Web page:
Saturday, 11 May 2013

The Murder of Olive Balchin PT4

When the Court of Appeal rejected the application on behalf of condemned man Walter Graham Rowland, he was there in person and predictably he reacted with anger and despair.  So much it took a number of warders to remove him from the dock, and take him to the holding cell.  He protested his innocence all the way to the cells.  The Home Office ordered a thorough investigaton into the claim made by David Ware, at that time, incarcerated in Walton Jail, in Liverpool.  The investigation was conducted by a leading Barrister, John Jolly.

    Now Ware retracted his confession, claiming that he made it for fame and publicity purposes.  He denied meeting and killing Olive Balchin.  John Jolly, in his report, believed that Ware obtained details of the crime from newspaper reports, and that he had signed in at a lodging house, and was alibied as being in his room and asleep at midnight.  He decided that Ware altered the time of the murder to 10.00pm, to fit in with his story.  The midnight time slot was the sighting by Mercer, a pub landlord, of a man & woman arguing close to the murder scene, and his subsequent positive identification of a man in total darkness.  Another point Mr Jolly made was that Ware referred to Olive Balchin, as Olive Balshaw, a mistake made in newspapers right after the discovery of the body.

    Rowlands` defence team discovered a good number of factual errors in his report.  Ware did reveal some details that were never released by Police, including the fact that Olive wore a double breasted coat.  This piece of information was not published in any newspaper, and for some reason, the lodging house register proved he could not have been there but the lodging house register that Rowland signed, was an obvious falsification!  Rowlands` only hope now lay with a plea for clemency to the Home Secretary.  He turned it down, and Rowland was executed on 27th February 1947.  In 1951, David Ware went on trial at Bristol for the attempted murder of a woman.  He tried to batter her with a hammer, and was found guilty but insane.  Whilst being questioned by Police, he repeatedly said that he murdered Olive Balchin in Manchester.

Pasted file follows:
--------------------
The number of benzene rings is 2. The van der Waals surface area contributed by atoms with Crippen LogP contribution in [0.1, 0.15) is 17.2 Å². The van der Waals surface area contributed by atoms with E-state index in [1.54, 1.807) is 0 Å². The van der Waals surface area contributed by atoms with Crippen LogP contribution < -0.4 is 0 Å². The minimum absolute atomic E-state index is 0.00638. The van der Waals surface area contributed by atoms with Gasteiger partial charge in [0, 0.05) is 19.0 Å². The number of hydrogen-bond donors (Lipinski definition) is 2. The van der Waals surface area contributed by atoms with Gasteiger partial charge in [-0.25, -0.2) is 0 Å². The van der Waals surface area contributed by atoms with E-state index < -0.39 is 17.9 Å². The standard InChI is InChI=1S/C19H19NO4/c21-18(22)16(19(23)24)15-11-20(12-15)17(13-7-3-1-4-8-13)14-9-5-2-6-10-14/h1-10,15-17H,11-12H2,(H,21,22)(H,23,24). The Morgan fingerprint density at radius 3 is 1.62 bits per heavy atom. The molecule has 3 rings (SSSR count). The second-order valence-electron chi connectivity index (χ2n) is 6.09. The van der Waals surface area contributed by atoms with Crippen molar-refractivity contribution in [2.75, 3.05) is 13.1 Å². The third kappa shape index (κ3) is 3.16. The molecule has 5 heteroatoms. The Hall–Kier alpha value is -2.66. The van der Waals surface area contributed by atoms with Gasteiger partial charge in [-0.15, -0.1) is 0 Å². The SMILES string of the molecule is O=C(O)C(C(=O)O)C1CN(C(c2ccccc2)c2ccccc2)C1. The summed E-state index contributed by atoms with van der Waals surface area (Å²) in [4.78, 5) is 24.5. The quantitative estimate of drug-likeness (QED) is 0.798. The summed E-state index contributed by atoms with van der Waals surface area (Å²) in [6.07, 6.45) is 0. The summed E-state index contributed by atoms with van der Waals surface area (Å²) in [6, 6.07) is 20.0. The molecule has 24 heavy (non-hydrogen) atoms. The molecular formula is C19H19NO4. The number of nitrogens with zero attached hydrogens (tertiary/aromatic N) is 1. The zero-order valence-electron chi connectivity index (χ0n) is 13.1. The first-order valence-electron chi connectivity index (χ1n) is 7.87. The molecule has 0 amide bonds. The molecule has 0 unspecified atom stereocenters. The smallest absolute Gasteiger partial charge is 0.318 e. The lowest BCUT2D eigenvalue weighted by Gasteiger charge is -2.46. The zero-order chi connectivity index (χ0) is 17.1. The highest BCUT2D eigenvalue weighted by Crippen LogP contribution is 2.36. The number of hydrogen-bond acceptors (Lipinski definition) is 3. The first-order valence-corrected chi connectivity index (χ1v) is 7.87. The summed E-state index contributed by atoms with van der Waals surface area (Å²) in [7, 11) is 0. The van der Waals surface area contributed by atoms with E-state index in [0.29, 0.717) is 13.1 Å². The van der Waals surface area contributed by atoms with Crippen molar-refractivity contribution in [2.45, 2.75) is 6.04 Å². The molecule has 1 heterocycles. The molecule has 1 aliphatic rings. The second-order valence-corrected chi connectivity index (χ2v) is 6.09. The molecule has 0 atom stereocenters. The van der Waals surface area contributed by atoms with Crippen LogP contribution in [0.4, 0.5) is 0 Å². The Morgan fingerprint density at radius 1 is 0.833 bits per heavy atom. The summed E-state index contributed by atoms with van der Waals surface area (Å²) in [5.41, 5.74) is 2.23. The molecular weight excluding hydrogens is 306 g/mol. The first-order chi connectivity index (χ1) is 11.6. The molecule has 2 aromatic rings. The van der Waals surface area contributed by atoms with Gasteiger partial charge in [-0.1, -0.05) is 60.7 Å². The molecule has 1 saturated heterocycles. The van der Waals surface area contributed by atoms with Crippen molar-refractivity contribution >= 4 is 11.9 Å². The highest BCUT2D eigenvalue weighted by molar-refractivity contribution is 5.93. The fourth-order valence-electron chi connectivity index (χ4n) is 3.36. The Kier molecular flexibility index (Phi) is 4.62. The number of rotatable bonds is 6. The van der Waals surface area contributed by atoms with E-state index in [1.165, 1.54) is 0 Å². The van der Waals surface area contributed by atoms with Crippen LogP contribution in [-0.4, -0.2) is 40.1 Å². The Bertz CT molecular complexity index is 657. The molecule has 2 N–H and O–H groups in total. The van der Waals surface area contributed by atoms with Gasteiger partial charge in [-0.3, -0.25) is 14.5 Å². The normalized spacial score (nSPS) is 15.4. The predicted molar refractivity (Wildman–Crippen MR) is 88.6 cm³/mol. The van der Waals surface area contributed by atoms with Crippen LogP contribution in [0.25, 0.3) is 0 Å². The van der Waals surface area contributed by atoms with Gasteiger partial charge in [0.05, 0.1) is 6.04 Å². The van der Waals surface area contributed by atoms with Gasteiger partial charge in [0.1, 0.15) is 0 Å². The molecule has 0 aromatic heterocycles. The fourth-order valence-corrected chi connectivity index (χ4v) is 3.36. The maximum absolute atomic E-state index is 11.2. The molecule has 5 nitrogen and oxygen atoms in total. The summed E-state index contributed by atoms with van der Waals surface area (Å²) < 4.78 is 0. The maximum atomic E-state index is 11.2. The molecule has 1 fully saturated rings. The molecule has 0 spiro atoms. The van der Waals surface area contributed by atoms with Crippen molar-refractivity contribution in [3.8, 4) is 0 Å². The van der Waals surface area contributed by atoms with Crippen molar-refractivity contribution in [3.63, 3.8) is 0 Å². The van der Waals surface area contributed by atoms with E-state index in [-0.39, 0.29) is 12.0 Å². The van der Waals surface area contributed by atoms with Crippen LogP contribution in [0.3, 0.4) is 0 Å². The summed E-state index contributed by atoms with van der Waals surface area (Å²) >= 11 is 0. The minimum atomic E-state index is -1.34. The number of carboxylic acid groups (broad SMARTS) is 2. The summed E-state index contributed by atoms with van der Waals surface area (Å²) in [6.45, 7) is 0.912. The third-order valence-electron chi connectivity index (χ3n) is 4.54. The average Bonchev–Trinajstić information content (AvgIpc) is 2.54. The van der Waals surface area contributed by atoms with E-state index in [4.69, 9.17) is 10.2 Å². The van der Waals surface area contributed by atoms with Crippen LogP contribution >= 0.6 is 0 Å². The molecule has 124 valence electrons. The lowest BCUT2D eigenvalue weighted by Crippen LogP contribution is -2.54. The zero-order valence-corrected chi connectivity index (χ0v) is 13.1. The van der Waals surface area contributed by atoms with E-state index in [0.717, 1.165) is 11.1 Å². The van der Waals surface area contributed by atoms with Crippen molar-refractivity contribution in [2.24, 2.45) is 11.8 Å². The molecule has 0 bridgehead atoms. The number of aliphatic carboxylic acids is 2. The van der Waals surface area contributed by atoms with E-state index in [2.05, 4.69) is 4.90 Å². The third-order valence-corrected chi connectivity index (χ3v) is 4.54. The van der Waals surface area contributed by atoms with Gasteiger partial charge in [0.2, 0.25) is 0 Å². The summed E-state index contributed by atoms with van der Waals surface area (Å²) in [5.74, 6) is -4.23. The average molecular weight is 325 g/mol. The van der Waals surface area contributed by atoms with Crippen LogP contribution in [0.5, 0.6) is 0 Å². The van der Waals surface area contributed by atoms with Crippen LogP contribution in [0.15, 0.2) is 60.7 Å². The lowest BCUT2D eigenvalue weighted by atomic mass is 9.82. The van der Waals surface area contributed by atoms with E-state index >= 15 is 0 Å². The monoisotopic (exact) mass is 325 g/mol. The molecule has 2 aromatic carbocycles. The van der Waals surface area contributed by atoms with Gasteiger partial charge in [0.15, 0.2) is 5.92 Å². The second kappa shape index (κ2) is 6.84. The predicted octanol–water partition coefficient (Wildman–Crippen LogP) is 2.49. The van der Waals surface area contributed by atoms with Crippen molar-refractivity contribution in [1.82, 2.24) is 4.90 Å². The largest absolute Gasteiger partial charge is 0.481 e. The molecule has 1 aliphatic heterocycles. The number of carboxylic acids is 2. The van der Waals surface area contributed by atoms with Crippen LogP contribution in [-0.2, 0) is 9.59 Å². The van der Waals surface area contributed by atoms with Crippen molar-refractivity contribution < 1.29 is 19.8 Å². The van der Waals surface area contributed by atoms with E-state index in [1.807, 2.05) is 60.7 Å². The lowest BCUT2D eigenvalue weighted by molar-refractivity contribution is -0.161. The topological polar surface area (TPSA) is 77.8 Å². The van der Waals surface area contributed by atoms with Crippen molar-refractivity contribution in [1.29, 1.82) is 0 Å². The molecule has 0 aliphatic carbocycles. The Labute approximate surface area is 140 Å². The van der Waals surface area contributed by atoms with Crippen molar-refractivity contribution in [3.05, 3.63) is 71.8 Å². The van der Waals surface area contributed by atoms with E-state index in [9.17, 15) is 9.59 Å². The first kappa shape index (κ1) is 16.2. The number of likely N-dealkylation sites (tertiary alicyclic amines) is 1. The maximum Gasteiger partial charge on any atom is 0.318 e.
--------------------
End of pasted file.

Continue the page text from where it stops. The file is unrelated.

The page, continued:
ANALYSIS - The verballing by two detectives put Rowland in the frame.  Witnesses described a dark haired man, one said thin faced.  Rowland was blonde and chubby faced.  The salesman could not state the hammer was the one he sold, later he was positive.  The landlord positively identified Rowland as the man arguing with a woman despite the darkness.  Elizabeth Copley positively identified Rowland as being with Olive and another woman in the cafe at 5.00pm.  Rowland said he was in Stockport and was alibied by the man he sold cigarettes to, the two Policemen saying they did exactly as Rowland described when entering the Wellington pub, the crowds around the cinema at a time confirmed by the cinema manager, and that he signed in at a lodging house at 11.00pm.  How did Rowland manage to get dust particles in just his trouser turn-ups?  And as for his comments as to catching a disease from her, is any man who uses prostitutes going to say "Oh dear, I`ve caught a dose.  It`s my own fault!"

    A couple of questions:  What was the description given by Mercer of the woman he saw arguing with a man, in his original statement?  What were the descriptions of the trio in the cafe, given by Elizabeth Copley?  Was the other woman traced and interviewed?  My belief is that the Police had decided that Rowland had escaped the noose once, so he was not getting away with it a second time.  To get the witnesses to be "correct" it would not have taken much to let them know his past, this dastardly child murderer.